Well, they see his testimony as vital to their investigations of obstruction of justice, even if he isn’t able to go much beyond what he has already laid out in the report. And beyond that, Democrats think that having a neutral arbiter like Mueller answer questions in public about obstruction is gonna help them make their case to the American people that the President broke the law and potentially, Tony, should be impeached.

First, the media promised Mueller’s completed report would lead to President Trump’s undoing, then it was the Special Counsel’s press conference that was supposed to be the death knell for the administration, now Mueller’s forced congressional testimony is being promoted as the beginning of the end for Trump. Do journalists ever get tired of being wrong?

Here is a transcript of the June 26 coverage on NBC’s Today show:

7:04 AM ET

(...)

KASIE HUNT: For House Democrats investigating the President, having the Mueller Report’s drama play out in front of the cameras is a critical piece of their battle to win over public opinion.

REP. JERRY NADLER [D-NY]: Our interest is for the American people to hear it from him. There’s been a campaign of misrepresentation by Attorney General Barr.

HUNT: Democrats still livid at Attorney General William Barr’s attempt to clear the President of obstruction of justice.

WILLIAM BARR: Evidence developed by the Special Counsel is not sufficient to establish that the President committed an obstruction of justice offense.

HUNT: Even though Mueller explicitly did not.

ROBERT MUELLER: If we had had confidence that the President clearly did not commit a crime, we would have said so.

HUNT: Barr also insisted the Special Counsel found no evidence of collusion, but Mueller simply said –  

MUELLER: There was insufficient evidence to charge a broader conspiracy.

HUNT: Overnight, the President’s lawyer Jay Sekulow insisting Mueller’s testimony won’t change a thing.

JAY SEKULOW: There was no collusion conspiracy with the Trump campaign. That was the legal conclusion reached by Bob Mueller. As it relates to obstruction of justice, as Bill Barr said so perfectly correct legally, no obstructive intent. I don’t think you’re going to see anything different in his testimony than what’s in his report.

GUTHRIE: So Kasie, how does this all fit into this question of impeachment hearings which some Democrats want to see and some Democrats, most notably House Speaker Nancy Pelosi, do not want to see?

HUNT: That’s really a key question here because for Democrats who have been weighing whether or not to support impeaching the President, this really could make a huge difference. This is all about public opinion. If this really swings public opinion in favor of impeachment, I think that you could see a real shift here. You know, they’re counting on it being a blockbuster television event.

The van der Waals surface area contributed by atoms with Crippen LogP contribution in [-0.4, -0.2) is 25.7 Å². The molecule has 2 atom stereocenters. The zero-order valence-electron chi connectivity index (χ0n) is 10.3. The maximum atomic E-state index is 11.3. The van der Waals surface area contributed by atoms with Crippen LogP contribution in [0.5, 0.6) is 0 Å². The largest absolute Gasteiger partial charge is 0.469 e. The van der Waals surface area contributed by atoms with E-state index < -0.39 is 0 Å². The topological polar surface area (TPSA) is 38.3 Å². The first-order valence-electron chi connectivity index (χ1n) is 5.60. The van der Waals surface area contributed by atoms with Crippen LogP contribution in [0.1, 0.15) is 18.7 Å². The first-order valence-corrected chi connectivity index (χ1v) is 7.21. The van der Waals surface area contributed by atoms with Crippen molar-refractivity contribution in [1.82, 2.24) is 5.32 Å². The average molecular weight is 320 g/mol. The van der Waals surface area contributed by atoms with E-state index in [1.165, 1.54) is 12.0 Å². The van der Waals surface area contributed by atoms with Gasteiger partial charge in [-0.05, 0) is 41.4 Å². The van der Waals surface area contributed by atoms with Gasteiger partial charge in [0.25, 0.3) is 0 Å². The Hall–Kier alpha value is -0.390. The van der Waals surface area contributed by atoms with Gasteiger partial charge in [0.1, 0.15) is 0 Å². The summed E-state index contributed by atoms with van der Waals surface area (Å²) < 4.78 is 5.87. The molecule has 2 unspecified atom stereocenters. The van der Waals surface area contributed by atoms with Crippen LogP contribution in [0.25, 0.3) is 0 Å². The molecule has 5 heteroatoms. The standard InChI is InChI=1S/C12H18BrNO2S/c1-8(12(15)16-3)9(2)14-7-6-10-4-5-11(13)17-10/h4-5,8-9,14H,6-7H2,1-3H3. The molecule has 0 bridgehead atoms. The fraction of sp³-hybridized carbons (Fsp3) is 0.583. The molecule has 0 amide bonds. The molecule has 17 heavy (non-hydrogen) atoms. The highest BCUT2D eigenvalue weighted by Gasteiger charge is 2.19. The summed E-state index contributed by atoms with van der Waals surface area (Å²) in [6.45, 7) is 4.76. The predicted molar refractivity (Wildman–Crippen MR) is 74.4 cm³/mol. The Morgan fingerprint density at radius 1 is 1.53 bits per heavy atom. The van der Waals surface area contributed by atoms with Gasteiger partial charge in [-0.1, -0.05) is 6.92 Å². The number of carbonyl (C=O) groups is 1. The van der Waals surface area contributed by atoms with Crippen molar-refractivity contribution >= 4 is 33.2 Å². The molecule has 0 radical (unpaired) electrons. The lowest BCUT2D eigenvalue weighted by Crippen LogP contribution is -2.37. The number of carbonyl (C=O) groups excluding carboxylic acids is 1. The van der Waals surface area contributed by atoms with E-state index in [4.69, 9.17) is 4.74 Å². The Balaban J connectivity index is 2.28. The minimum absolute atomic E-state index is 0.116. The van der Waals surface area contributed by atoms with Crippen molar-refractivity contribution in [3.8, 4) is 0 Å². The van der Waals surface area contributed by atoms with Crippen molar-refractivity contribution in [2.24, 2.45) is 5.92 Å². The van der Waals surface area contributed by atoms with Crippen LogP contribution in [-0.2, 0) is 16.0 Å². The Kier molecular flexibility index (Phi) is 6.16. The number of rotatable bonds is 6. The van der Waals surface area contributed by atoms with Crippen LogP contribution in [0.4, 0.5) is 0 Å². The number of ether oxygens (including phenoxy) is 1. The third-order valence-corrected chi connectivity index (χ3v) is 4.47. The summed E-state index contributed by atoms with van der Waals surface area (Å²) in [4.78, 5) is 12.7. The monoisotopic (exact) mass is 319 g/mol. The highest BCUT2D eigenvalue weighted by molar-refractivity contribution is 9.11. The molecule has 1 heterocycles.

Now, of course, the White House and the President, they’re trying to downplay it, insist that’s not what’s gonna happen. Rudy Giuliani, the President’s lawyer, telling NBC News, “Who cares?”

(...)

Here is a transcript of the coverage on ABC’s GMA:

7:02 AM ET

(...)

PIERRE THOMAS: Mueller had been reluctant to testify but it appears the Democrats will get that dramatic moment they’ve been hoping for, a chance to question Mueller about his Russia investigation in open session, live, with the world watching.

On July 17th, high drama expected as Bob Mueller enters those crowded congressional hearings teaming with reporters and cameras and Democratic House members eager to grill him. Among the critical questions, what did Mueller mean by this statement concerning whether the President obstructed justice?

ROBERT MUELLER: If we had had confidence that the president clearly did not commit a crime, we would have said so.

THOMAS: Democrats likely to press Mueller on those ten episodes in his 400-page report where the President is pushing back against the investigation. After Mueller’s press conference, the president accusing Mueller of being biased.

DONALD TRUMP: I think Mueller is a true never-Trumper.

THOMAS: And he’s repeatedly claimed the report clears him.

TRUMP: No collusion, no obstruction.

THOMAS: But critics say Mueller’s report does not exonerate the president. The hearing expected to be a showdown between some Democrats who want to impeach the President and Republicans who will defend him.

Last night, anticipating Mueller’s testimony, the President’s attorney on the attack.

JAY SEKULOW: First thing he’s going to need to answer is his own conflicts of interest. The whole report is incoherent.

THOMAS: Mueller has been blunt, making clear his investigation into Russian interference in a 2016 election was no witch hunt.

MUELLER: There were multiple systematic efforts to interfere in our election and that allegation deserves the attention of every American.

THOMAS: But Mueller had hoped his brief press conference after two years of silence would be enough.